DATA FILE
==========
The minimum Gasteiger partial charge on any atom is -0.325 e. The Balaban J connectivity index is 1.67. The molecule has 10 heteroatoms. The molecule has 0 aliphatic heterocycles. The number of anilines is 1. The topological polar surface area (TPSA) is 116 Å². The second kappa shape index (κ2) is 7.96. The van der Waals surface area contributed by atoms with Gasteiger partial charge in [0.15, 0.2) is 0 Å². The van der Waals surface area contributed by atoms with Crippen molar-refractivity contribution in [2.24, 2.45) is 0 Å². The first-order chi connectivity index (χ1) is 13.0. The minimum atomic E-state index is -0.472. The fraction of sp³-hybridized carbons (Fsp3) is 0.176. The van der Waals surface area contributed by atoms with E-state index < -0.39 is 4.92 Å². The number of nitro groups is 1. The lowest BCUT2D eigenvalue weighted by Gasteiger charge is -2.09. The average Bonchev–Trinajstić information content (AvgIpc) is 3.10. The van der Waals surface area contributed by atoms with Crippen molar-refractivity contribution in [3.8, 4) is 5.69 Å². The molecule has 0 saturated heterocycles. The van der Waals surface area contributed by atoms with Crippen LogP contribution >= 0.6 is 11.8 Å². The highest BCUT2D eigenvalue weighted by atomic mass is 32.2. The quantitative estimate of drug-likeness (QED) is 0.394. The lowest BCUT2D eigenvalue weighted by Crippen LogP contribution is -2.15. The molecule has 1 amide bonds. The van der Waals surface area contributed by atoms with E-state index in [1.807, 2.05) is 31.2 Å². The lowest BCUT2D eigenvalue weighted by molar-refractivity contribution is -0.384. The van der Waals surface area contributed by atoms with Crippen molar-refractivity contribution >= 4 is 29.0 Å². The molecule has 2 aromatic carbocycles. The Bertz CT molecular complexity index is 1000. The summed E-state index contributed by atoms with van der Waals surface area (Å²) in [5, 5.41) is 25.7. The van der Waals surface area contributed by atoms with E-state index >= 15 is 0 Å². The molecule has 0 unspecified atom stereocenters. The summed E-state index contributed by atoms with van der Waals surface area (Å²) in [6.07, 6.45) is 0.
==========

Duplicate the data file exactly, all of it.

The minimum Gasteiger partial charge on any atom is -0.325 e. The Balaban J connectivity index is 1.67. The molecule has 10 heteroatoms. The molecule has 0 aliphatic heterocycles. The number of anilines is 1. The topological polar surface area (TPSA) is 116 Å². The second kappa shape index (κ2) is 7.96. The van der Waals surface area contributed by atoms with Gasteiger partial charge in [0.15, 0.2) is 0 Å². The van der Waals surface area contributed by atoms with Crippen molar-refractivity contribution in [2.24, 2.45) is 0 Å². The first-order chi connectivity index (χ1) is 13.0. The minimum atomic E-state index is -0.472. The fraction of sp³-hybridized carbons (Fsp3) is 0.176. The van der Waals surface area contributed by atoms with E-state index < -0.39 is 4.92 Å². The number of nitro groups is 1. The lowest BCUT2D eigenvalue weighted by Gasteiger charge is -2.09. The average Bonchev–Trinajstić information content (AvgIpc) is 3.10. The van der Waals surface area contributed by atoms with Crippen molar-refractivity contribution in [3.8, 4) is 5.69 Å². The molecule has 0 saturated heterocycles. The van der Waals surface area contributed by atoms with Crippen LogP contribution >= 0.6 is 11.8 Å². The highest BCUT2D eigenvalue weighted by atomic mass is 32.2. The quantitative estimate of drug-likeness (QED) is 0.394. The lowest BCUT2D eigenvalue weighted by Crippen LogP contribution is -2.15. The molecule has 1 amide bonds. The van der Waals surface area contributed by atoms with E-state index in [1.807, 2.05) is 31.2 Å². The lowest BCUT2D eigenvalue weighted by molar-refractivity contribution is -0.384. The van der Waals surface area contributed by atoms with Crippen molar-refractivity contribution >= 4 is 29.0 Å². The molecule has 2 aromatic carbocycles. The Bertz CT molecular complexity index is 1000. The summed E-state index contributed by atoms with van der Waals surface area (Å²) in [5, 5.41) is 25.7. The van der Waals surface area contributed by atoms with E-state index >= 15 is 0 Å². The molecule has 0 unspecified atom stereocenters. The summed E-state index contributed by atoms with van der Waals surface area (Å²) in [6.07, 6.45) is 0.